English translation from the Ecumenical Coptic Project’s Metalogos site.  Allegorical understanding of sowing seeds in relation to the quality of soil probably developed independently in many cultures after the development of agriculture.  Examples exist in ancient Indian literature.  For examples in English translation, see the Buddhist parable 57 in Burlingame (1922) Ch. X, pp. 180-1; and Mahabharata, vol. 11, Anusasana Parva, Ganguli (1884-96) p. 151.  Relative to the parable of the sower in the early Arabic life of Buddha, these Indian examples differ much more from the parable of the sower in the Gospels.  Gimaret (1971b), p. 117, states that the parable of the sower in the Gospels is “undoubtedly of Indian origin.”  That cannot be known.  Paternity of texts is more difficult to establish and less significant than the paternity of human beings.  Scholars are remarkably uninterested in ascertaining the facts about the latter.

[2] Kitab Bilawhar wa-Yudasaf (Bilauhar and Budasaf), from Arabic trans. into French, Gimaret (1971a).  The parable of the sower in the original Arabic and in modern French translation is given in Gimaret (1971b) pp. 111-2.  My translation of id. from modern French into English.

[3] Id., my translation into English.  The early ninth-century Georgian Christian translation of Bilauhar and Budasaf largely retained Bilauhar and Budasaf‘s version of the parable of the sower.  See Lang (1966) pp. 76-7.  The Greek translation made from the Georgian returned to the Gospels’ version of the parable.  See Woodward & Mattingly (1914) Sec. 6.

[4] Blois (1990) Ch. 5.

[5] Id.  The early Arabic life of Buddha presents the golden rule thus:

He {“the Creator”} is pleased that you would do to another that which you would like him to do to you, and that you would not do to another that which you would not like him to do to you — because in this is equality, and equality is pleasing to God.

From Arabic into modern French trans. Gimaret (1971a) p. 110, my translation into English, correcting an obvious misprint.  Gimaret (1971b) p. 131 gives the Arabic text, but not the French translation.  On the source, Blois (1990) pp. 36-7.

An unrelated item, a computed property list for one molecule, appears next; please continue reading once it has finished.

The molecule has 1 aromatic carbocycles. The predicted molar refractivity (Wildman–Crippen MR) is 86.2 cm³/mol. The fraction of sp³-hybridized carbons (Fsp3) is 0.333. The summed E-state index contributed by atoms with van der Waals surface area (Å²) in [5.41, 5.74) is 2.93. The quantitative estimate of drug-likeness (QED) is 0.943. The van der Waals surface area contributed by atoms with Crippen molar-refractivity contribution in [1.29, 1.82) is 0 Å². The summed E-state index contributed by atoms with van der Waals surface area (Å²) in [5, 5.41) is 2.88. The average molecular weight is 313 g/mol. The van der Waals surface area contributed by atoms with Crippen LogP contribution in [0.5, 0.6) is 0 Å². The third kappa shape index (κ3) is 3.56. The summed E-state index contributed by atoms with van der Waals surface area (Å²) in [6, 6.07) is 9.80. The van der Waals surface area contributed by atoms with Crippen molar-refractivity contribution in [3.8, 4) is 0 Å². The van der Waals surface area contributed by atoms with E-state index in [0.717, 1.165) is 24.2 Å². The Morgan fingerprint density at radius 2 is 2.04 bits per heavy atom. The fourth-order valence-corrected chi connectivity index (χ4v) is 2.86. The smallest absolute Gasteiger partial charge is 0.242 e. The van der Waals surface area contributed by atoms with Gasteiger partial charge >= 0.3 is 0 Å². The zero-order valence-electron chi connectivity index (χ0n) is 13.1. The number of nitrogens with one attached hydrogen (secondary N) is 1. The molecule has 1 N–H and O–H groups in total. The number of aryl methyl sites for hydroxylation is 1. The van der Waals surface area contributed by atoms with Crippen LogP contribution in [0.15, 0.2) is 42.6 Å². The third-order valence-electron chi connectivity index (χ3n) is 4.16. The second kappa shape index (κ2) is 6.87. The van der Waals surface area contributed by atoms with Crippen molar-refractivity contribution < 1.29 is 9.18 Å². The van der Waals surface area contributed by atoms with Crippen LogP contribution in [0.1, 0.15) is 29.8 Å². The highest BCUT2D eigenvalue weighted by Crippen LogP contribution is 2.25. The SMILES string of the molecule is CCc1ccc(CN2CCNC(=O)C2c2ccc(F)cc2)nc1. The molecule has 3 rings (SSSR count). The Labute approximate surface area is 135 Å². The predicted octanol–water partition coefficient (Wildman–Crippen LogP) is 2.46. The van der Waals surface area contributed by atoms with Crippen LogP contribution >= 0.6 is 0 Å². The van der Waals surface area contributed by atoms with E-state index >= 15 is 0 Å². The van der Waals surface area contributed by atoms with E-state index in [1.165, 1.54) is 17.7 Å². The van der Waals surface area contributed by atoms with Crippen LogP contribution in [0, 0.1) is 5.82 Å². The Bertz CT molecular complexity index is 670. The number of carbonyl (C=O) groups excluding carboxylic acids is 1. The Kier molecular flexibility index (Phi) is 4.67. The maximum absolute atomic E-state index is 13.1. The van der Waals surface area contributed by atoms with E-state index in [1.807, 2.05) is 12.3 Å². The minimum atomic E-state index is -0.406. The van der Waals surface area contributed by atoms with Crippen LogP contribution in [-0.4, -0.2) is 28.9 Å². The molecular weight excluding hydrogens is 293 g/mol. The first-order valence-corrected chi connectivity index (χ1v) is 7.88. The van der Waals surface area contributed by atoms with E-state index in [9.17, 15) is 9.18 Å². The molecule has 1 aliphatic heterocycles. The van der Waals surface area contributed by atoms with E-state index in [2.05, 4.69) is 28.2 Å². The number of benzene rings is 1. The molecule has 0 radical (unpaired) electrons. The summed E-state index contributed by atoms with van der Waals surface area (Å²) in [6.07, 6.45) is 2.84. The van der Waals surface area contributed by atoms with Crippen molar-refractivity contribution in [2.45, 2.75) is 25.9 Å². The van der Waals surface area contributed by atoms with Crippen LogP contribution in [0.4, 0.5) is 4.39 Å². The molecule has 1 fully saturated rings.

[6] Rasa’il Ikhwan al-Safa’, n. 22 (Epistles of the Brethren of Purity, Epistle 22, “The Case of Animals versus Man Before the King of the Jinn”) ch. 42, from Arabic trans. Goodman & McGregor (2009) pp. 313-4.  A hanif is a person who lived before the advent of Islam and who followed the pure monotheism of Ibrahim.  The translation cited is based on a review of early manuscripts.  Other translations specify “East Persian” for “Persian” and “as pious as a Syrian monk” for “Damascene in devotion.”  Rasa’il Ikhwan al-Safa’ cites and quotes from Bilawhar wa-Yudasaf.  Gimaret (1971a) pp. 36-8.

References:

Blois, François de. 1990. Burzōy’s voyage to India and the origin of the book of Kalīlah wa Dimnah. London: Royal Asiatic Society.

Burlingame, Eugene Watson, trans. 1922. Buddhist parables. Translated from the original Pāli.  New Haven: Yale University Press.

Ganguli, Kisari Mohan, trans. 1884-96. The Mahabharata. Anusasana Parva. Calcutta: Bharata Press.

Gimaret, Daniel, ed. and trans. 1971a. Le Livre de Bilawhar et Būd̲āsf: selon la version arabe ismaélienne. Genève: Paris, Droz.

Gimaret, Daniel. 1971b. “Traces et parallèles du Kitab Bilawhar wa-Budasaf dans la tradition Arabe.” Bulletin d’études orientales. 24:97-133.

Goodman, Lenn Evan and Richard J. A. McGregor, ed. and trans. 2009. Ikhwan al-Safa.  Epistles of the Brethren of Purity. an Arabic critical edition and English translation of Epistle 22. Oxford: Oxford University Press in association with The Institute of Ismaili Studies.

Lang, David Marshall, ed. and trans. 1966. The Balavariani (Barlaam and Josaphat). Berkeley: University of California Press.

Woodward, George Ratcliffe, and Harold Mattingly, trans. 1914. St. John Damascene: Barlaam and Ioasaph. London: W. Heinemann.